Continuing my long and winding road through music. How I found moved from Egypt to Manchester and found multi-track heaven in the Teac Tascam Portastudio 144.
At the age of 28 I was living in Heliopolis, a suburb of Cairo, and teaching English to working people in an evening school. This was my second stint there. I’d been there five years earlier, at the same school. In the intervening years I’d tried my hand at work in the mental health field, and even got halfway through social work training in Manchester. I’d come away from that without a social work qualification but with a wife-to-be. I’d reluctantly returned to English as a Foreign Language, taking a lucrative contract in Germany. When that ended my wife-to-be Madame Lamont and I decided to stay expat and accepted the offer of a short contract in Egypt.
My first spell in Egypt had coincided with a surge of optimism in the country. They’d shaken off their ties with the Soviet Union and embraced American investment and a peace deal with Israel that would return Sinai to Egypt. The youth and the middle classes were outward-looking, Bohemian and excited. Now, five years later, Sadat had been assassinated, the peace dividend had been secreted away by the upper classes and military, and people were disillusioned. Mubarak’s reign was just beginning, albeit with no suggestion he would ever become a tyrant. He was more a figure of fun – ‘La Vache Qui Rit’. Young people were beginning to look to the purity and rectitude of Islam as an antidote to the corrupt and tarnished American Dream they’d been promised. I was surprised to see some of the glamorous women who worked in the school five years ago were now wearing the hijab. ‘It means I can walk down the street without getting hassled.’ Things were changing.
Being in Egypt as a single guy in a community of young single people in an open and experimental Egypt had been exciting. Being there five years later at the side of a blonde, blue-eyed woman showed me different undercurrents – life was tense and watchful.
Sound on sound the hissy way
One thing that hadn’t changed was recording methods. I was delighted to find the school still used a cassette of songs I’d recorded with friends five years ago. We’d ‘multitracked’ by recording onto one ghetto-blaster cassette player then playing it back sitting by the mic of another cassette player, and adding harmonies or handclaps as it played. It was crude but it seemed as near as any of us would ever get to a recording studio.
Tell Tale Songs
FREE intro to Norman Lamont's music - Tell Tale Songs mini-album
What’s a Portastudio?
One day a friend sent me a few music papers from the UK to keep up with the music scene. One was Melody Maker. I’ve no idea what artists or albums were in it, but the thing that caught my imagination was an advert for the Tascam 144 Portastudio. This was the first ‘home multitrack recording studio’. It used ordinary cassettes but was able to recording four separate tracks to be played back simultaneously and mixed. And by bouncing recordings from two or three tracks onto a free track, in exactly the way the Beatles built Sgt Pepper, you could do layer upon layer. It had a price tag that was just slightly below prohibitive – around £200 I think! – but my teaching stint in Germany had been fairly lucrative. We decided to return to the UK, enabling Madame to establish her career in social work and me to get my hands on one of these.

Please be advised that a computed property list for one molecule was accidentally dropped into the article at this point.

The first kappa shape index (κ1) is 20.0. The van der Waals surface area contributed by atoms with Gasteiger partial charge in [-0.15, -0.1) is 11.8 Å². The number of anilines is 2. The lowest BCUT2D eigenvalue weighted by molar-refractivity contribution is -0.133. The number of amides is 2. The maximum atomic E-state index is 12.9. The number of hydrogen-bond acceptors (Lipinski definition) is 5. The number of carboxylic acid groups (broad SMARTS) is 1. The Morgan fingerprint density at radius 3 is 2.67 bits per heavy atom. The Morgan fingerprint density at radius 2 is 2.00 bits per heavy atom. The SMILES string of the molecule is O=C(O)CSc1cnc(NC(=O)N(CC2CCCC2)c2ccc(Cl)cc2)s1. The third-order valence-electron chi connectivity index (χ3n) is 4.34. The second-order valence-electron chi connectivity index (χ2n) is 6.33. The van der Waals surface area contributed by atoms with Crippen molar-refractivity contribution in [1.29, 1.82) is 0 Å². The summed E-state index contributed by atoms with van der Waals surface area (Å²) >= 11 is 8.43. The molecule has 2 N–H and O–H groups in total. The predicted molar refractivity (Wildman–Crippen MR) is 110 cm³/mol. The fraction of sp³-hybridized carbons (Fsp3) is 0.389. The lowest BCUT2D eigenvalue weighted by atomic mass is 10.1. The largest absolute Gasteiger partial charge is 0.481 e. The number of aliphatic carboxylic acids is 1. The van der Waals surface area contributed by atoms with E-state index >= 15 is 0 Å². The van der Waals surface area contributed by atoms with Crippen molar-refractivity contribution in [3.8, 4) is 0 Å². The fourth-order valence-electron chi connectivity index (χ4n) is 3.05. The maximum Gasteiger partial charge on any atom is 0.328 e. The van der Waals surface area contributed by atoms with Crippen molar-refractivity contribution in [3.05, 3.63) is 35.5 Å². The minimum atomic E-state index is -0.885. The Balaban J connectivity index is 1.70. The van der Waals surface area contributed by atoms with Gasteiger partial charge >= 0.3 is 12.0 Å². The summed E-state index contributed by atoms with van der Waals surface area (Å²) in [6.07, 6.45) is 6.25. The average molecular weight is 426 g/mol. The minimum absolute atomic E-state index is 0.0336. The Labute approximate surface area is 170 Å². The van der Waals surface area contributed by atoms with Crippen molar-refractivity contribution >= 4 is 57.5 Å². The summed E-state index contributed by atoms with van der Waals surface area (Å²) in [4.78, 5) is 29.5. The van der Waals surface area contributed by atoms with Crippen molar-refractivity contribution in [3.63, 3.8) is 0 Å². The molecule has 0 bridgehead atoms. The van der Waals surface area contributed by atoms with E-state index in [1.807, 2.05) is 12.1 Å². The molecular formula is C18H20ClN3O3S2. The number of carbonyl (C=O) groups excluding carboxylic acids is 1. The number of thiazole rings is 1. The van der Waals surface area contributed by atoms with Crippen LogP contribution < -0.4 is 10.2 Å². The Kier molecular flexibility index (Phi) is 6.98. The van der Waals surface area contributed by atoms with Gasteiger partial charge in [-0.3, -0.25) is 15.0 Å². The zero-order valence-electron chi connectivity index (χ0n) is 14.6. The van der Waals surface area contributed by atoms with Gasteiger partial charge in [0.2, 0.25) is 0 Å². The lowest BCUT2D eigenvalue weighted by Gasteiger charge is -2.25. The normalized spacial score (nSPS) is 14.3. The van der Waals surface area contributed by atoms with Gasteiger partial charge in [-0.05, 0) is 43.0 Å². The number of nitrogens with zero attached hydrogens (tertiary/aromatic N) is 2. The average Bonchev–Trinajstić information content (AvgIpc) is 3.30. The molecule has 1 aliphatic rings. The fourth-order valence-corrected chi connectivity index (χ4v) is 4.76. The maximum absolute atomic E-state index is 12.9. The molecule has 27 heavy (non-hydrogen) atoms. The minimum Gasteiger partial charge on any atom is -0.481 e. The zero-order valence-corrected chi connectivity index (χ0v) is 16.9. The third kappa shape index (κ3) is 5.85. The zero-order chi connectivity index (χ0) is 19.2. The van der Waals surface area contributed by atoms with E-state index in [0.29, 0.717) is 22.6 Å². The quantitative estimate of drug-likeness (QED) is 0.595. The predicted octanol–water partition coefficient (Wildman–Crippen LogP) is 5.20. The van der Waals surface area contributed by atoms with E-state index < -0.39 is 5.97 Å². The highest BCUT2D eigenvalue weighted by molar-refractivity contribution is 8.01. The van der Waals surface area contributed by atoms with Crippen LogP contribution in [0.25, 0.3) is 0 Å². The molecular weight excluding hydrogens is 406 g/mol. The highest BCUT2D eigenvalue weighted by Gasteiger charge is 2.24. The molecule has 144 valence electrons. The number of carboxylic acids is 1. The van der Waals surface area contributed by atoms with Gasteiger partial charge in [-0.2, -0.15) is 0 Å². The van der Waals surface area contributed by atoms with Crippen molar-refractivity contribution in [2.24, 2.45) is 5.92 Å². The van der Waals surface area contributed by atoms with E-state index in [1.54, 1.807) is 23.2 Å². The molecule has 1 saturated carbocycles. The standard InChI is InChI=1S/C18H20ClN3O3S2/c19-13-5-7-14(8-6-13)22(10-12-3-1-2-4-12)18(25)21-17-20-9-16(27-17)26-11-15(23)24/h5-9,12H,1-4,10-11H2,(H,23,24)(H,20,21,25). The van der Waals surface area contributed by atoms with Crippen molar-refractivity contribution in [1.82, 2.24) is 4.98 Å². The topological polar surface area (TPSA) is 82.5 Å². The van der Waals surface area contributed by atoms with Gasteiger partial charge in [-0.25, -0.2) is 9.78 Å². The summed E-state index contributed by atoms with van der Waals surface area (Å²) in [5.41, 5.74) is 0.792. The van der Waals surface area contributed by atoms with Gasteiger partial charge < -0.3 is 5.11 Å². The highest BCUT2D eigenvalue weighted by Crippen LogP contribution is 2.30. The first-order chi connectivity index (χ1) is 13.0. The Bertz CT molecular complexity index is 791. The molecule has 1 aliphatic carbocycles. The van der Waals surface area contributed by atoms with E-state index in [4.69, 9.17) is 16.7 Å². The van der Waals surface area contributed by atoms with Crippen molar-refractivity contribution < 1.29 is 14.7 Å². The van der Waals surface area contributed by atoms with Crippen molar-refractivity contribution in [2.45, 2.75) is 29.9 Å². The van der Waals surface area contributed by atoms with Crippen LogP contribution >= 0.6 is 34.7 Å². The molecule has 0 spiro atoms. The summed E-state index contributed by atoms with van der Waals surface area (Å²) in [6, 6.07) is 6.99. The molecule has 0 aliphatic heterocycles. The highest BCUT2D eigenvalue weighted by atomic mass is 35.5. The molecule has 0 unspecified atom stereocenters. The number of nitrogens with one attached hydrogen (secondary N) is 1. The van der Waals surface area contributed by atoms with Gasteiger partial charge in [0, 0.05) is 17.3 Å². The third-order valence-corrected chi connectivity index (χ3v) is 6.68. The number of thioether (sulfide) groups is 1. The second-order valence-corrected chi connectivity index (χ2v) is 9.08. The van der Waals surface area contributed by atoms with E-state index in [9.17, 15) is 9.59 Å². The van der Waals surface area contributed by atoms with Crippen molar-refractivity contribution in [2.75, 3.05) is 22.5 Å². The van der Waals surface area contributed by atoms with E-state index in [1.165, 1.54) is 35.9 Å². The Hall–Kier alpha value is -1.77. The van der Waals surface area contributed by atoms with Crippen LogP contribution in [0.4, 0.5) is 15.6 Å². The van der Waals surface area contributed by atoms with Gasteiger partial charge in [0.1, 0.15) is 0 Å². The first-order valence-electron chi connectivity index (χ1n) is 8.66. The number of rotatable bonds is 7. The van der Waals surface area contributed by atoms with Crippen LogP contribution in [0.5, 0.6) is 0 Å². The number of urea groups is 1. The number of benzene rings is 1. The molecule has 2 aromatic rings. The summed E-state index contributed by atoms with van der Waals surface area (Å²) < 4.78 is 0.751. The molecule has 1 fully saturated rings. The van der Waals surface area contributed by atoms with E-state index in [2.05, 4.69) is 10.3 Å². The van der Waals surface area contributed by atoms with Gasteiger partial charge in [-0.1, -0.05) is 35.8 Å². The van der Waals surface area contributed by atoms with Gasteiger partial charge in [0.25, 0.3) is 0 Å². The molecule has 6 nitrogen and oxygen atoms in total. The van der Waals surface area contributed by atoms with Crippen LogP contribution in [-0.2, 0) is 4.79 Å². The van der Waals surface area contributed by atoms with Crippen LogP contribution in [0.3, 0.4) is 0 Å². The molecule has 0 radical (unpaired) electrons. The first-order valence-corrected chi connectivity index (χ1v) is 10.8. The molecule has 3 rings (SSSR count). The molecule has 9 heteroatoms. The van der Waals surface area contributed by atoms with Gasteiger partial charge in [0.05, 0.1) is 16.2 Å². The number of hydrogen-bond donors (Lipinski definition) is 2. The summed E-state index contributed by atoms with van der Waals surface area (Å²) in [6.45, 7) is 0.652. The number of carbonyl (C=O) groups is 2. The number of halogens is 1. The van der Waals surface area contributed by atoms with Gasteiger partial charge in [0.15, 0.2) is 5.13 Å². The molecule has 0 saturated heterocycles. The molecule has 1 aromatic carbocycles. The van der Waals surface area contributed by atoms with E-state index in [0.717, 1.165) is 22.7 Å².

After a few months Madame got a job in Manchester and we moved there. The new model of Portastudio, the 244, had come out and I was able to find a second-hand 144 in a small ad in the Manchester Evening News. We had enough money left to assemble the basics of a multitrack studio – a mic and stand, a bass guitar, a drum machine, a Casio keyboard and a delay unit. Madame went out to work and I went into multi-track heaven. (Incidentally the Portastudio 144 found another fan in Bruce Springsteen, who used it to record his Nebraska album at home. It was meant as a demo, but became the final album.)
How I became a woman using varispeed
My first year’s efforts were, of course, dreadful: bad playing, drenched in delay and reverb, and way too many tracks bounced into a hissing stew of distortion. But gradually I got it under control as a songwriting tool and taught myself, by trial and error, to arrange songs without overloading them, to keep in time and to master punch-in recording to correct a particular phrase or melody line. One of the songs I first arranged on that Portastudio in Manchester has found its way, almost 30 years later, to a ‘professional’ recording on the new album. That’s Damn Grey. I’d planned to post here a comparison of the two versions but found I no longer have the means to transfer cassette tracks to the PC.
Instead I’ll leave you with a fun little track where I used the Portastudio’s varispeed function on my voice to record my version of a ‘dialogue’ song by Little Esther and Johnny Otis, released in 1950. I could slow down the track, sing a part, then return the track to its normal speed and I sounded like a woman. I learned the song from a cassette given away by NME. Ah, the days …